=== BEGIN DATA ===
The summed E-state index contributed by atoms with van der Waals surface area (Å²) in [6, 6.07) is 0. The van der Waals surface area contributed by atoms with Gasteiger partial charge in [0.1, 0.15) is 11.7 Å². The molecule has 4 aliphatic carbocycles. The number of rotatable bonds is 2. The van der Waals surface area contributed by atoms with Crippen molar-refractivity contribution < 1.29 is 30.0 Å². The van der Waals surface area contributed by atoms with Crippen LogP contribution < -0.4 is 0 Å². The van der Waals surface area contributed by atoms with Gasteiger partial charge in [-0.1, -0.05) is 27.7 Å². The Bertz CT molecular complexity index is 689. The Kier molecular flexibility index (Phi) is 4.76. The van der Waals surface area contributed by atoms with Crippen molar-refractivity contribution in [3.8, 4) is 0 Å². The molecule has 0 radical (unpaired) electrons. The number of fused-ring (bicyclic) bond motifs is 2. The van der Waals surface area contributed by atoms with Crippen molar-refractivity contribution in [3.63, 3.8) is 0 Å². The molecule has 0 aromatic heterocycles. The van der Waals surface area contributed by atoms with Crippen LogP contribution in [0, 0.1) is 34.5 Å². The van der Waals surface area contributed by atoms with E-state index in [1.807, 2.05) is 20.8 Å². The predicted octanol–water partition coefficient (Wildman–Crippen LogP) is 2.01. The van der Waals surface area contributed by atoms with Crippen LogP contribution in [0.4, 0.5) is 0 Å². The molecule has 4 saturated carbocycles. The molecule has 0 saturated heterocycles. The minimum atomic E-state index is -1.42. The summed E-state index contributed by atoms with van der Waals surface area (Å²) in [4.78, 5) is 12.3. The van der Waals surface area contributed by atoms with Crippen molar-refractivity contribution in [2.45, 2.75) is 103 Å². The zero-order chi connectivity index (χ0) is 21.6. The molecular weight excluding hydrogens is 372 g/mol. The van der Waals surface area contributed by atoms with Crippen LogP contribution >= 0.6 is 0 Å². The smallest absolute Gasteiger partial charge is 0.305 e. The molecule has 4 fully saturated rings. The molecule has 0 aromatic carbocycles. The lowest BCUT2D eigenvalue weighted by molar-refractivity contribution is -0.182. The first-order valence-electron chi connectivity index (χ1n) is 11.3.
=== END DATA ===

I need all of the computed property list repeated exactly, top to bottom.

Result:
The summed E-state index contributed by atoms with van der Waals surface area (Å²) in [6, 6.07) is 0. The van der Waals surface area contributed by atoms with Gasteiger partial charge in [0.1, 0.15) is 11.7 Å². The molecule has 4 aliphatic carbocycles. The number of rotatable bonds is 2. The van der Waals surface area contributed by atoms with Crippen molar-refractivity contribution < 1.29 is 30.0 Å². The van der Waals surface area contributed by atoms with Crippen LogP contribution < -0.4 is 0 Å². The van der Waals surface area contributed by atoms with Gasteiger partial charge in [-0.1, -0.05) is 27.7 Å². The Bertz CT molecular complexity index is 689. The Kier molecular flexibility index (Phi) is 4.76. The van der Waals surface area contributed by atoms with Crippen molar-refractivity contribution in [3.8, 4) is 0 Å². The molecule has 0 radical (unpaired) electrons. The number of fused-ring (bicyclic) bond motifs is 2. The van der Waals surface area contributed by atoms with Crippen molar-refractivity contribution in [3.63, 3.8) is 0 Å². The molecule has 0 aromatic heterocycles. The van der Waals surface area contributed by atoms with Crippen LogP contribution in [0, 0.1) is 34.5 Å². The van der Waals surface area contributed by atoms with E-state index in [1.807, 2.05) is 20.8 Å². The predicted octanol–water partition coefficient (Wildman–Crippen LogP) is 2.01. The van der Waals surface area contributed by atoms with Crippen LogP contribution in [0.4, 0.5) is 0 Å². The molecule has 4 saturated carbocycles. The molecule has 0 saturated heterocycles. The minimum atomic E-state index is -1.42. The summed E-state index contributed by atoms with van der Waals surface area (Å²) in [4.78, 5) is 12.3. The van der Waals surface area contributed by atoms with Crippen molar-refractivity contribution in [2.45, 2.75) is 103 Å². The zero-order chi connectivity index (χ0) is 21.6. The molecular weight excluding hydrogens is 372 g/mol. The van der Waals surface area contributed by atoms with Crippen LogP contribution >= 0.6 is 0 Å². The smallest absolute Gasteiger partial charge is 0.305 e. The molecule has 4 fully saturated rings. The molecule has 0 aromatic carbocycles. The lowest BCUT2D eigenvalue weighted by molar-refractivity contribution is -0.182. The first-order valence-electron chi connectivity index (χ1n) is 11.3.